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Introducing a new bird

 
Expert Question

Dear EB, I have a 3 year old rose breasted cockatoo and I have been thinking about getting him a companion. What is the best way to introduce a new bird to him? Is it better for the new bird to be younger? Is he more likely to get along with another rose breasted cockatoo or will another bird his size be alright?
Thanks Jade




Expert Answer

Dear Jade, That is a very difficult question to answer, especially from afar. As rose-breasted cockatoos can be quite aggressive to mates or perceived mates in a captivity situation, it follows that you must proceed very carefully.

First analyse whether your pet in fact WANTS another bird in the house or a companion.  Many parrots are so attached to their owners that they resent a newcomer.

To choose another rose-breasted cockatoo would be a challenge. Again, dominance and jealousy and abuse can enter the scene and make matters problematic if not outright dangerous.

Under no circumstances would I choose a young female rose-breasted as your male will know it is a hen right away, and will try to get sexual with it long before she is ever ready to accept him as a partner.  This means he will more than likely get aggressive and put fear into her at some point—leading to little chance she will be his preen partner for many many months if at all.

You could try another cockatoo species such as Goffin’s, even try a male bird in hopes that the two would become buddies without copulation or breeding needs being a serious issue. But the challenge here would be to find a trial basis for a companion before purchase (perhaps an understanding adoption agency) since if you purchase on speculation and the two birds do not get along, you will not be stuck with a second dilemma.

I have know lorikeets to befriend rose-breasteds, also amazons and greys have been know to befriend these pink cockatoos—Rosies by and large are touchy feely psittacines and take well to any affectionate bird as long as they are not jealous of you or intimidated by being pushed too quickly towards acceptance.

If you do decide on a parrot from another geographical continent—amazon or grey, then it would normally be okay to get a baby bird, either gender, and allow the two to interact slowly and gradually—sexual issues are usually minimal between parrot friends of totally unrelated genera.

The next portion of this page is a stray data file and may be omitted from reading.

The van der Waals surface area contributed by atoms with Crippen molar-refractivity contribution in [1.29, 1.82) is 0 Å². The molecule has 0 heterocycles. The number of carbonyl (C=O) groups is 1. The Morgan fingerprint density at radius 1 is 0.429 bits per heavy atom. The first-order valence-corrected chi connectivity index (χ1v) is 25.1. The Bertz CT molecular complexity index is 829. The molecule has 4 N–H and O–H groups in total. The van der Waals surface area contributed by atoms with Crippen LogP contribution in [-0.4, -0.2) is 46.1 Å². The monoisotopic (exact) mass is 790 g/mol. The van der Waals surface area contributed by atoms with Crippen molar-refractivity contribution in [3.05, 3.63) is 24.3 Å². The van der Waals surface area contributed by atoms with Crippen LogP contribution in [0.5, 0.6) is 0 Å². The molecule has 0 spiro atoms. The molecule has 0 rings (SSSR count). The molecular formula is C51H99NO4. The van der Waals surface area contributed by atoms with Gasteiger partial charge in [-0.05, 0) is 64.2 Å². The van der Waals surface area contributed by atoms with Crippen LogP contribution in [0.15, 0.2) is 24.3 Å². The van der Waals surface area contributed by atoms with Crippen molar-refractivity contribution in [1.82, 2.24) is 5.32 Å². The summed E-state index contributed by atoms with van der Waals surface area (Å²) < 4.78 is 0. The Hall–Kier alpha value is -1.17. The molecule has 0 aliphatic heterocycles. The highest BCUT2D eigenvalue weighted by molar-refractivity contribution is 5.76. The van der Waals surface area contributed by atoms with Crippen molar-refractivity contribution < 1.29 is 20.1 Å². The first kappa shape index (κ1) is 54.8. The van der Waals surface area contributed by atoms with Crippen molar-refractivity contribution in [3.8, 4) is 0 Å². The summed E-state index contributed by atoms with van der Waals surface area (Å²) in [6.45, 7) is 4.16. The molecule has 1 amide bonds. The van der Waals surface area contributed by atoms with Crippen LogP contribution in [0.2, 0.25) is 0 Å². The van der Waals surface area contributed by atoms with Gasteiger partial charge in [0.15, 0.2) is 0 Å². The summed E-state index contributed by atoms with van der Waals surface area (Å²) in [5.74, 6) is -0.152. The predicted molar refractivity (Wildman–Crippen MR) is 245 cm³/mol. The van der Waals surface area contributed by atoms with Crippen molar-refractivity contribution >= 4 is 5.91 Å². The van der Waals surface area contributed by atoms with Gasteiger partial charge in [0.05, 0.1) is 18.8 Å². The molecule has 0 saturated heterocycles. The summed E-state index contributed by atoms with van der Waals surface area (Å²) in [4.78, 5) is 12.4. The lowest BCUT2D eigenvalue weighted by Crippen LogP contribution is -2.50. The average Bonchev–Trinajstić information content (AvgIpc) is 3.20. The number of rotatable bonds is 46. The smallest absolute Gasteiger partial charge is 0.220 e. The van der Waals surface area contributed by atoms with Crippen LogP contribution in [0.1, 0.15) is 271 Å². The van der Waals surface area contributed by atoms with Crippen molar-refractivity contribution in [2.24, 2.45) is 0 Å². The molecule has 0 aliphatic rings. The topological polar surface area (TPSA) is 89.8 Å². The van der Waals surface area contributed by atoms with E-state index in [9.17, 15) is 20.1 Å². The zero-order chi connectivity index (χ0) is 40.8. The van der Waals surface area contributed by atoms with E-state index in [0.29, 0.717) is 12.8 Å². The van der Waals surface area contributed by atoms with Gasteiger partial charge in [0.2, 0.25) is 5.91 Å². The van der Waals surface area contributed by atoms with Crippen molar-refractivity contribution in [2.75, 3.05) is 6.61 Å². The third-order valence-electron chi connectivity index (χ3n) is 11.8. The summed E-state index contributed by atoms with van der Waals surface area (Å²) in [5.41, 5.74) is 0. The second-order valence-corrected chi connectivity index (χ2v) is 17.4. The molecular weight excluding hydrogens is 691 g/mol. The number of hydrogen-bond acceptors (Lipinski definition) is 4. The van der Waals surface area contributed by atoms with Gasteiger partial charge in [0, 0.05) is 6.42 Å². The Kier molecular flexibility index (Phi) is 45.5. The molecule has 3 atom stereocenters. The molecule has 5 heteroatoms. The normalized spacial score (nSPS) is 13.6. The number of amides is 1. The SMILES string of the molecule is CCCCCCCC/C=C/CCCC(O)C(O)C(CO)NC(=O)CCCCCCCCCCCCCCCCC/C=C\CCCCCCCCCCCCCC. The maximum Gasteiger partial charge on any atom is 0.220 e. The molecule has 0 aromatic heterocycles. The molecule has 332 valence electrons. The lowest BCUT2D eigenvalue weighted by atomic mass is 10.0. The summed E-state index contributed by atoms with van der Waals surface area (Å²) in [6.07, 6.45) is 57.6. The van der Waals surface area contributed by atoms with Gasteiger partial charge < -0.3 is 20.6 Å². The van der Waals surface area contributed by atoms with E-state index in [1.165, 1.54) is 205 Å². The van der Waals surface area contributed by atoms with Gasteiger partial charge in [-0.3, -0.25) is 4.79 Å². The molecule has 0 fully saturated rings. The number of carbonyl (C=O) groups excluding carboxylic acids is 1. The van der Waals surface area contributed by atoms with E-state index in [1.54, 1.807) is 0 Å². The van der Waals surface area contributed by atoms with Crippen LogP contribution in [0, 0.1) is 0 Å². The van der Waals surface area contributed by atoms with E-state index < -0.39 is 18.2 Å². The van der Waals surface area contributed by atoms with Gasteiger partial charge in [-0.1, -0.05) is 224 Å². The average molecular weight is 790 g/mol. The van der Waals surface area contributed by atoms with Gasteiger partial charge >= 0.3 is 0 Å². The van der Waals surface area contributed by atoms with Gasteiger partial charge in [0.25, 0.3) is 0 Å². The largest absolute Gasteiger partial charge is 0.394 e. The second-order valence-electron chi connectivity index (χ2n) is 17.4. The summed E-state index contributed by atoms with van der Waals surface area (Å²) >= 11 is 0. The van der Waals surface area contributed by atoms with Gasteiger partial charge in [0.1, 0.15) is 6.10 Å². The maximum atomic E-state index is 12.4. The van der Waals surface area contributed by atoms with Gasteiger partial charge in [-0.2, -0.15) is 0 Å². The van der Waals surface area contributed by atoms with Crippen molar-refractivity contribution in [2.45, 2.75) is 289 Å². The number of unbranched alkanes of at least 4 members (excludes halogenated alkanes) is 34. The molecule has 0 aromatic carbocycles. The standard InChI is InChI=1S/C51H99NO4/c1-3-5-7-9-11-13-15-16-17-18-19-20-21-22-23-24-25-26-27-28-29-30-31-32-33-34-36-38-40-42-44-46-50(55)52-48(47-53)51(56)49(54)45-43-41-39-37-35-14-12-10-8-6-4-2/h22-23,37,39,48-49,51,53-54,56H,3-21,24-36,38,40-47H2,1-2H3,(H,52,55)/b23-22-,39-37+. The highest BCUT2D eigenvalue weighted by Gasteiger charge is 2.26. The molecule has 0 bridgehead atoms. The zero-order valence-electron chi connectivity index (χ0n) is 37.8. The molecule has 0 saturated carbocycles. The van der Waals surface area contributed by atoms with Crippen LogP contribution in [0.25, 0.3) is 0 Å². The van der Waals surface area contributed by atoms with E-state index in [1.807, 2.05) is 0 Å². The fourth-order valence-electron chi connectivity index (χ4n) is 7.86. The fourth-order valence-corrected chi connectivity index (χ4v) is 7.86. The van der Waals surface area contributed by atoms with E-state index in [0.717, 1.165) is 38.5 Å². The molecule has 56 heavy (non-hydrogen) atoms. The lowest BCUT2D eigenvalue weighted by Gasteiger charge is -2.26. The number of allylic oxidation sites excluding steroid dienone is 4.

Good luck, and keep the list posted.
You did not give your cockatoo’s name!

Aloha, EB


EB Cravens
About EB Cravens

“If we TRULY believe our captive-raised hookbills are important to world parrot conservation, we must work ceaselessly to ensure that these same psittacines retain as much of their wild instinctual behavior as is possible,” affirms avicultural writer and hobby breeder EB Cravens, from his small organic farm on the slopes of the Big Island Hawaii.

“Our goal is to birth and raise only a few baby parrots who know that they are parrots, but choose to befriend humans, because humans are nice to them… feed them… and are fun to be with!”

EB has bred, trained, raised, kept and rehabilitated more than 75 species of psittacines during the past twenty plus years both at his home and while managing the notable exotic bird shoppe, Feathered Friends of Santa Fe, New Mexico. His emphasis on natural environments for birds, the urging of babies to fully fledge during the extended weaning process, and the leaving of chicks for many weeks inside the nest box with their parents in order that they may learn the many intangibles of their species, have succeeded in changing for the better the lives of so many captive parrots.

A science writer by training, he was for years a regular contributor for AFA’s Watchbird Magazine and the Companion Parrot Quarterly. EB currently writes a monthly column entitled “The Complete Psittacine” in PARROTS Magazine out of England; and another, “The Hookbill Hobbyist” down under in the well-regarded Australian Birdkeeper. His monthly series of articles “Birdkeeping Naturally,” is sent out to bird clubs and individuals around the U.S., and is now finishing up its tenth year of publication.

“As devastating pressures continue upon avian species in the wilds,” he says, “it is critical that those keeping birds in captivity do so with responsibility and foresight.”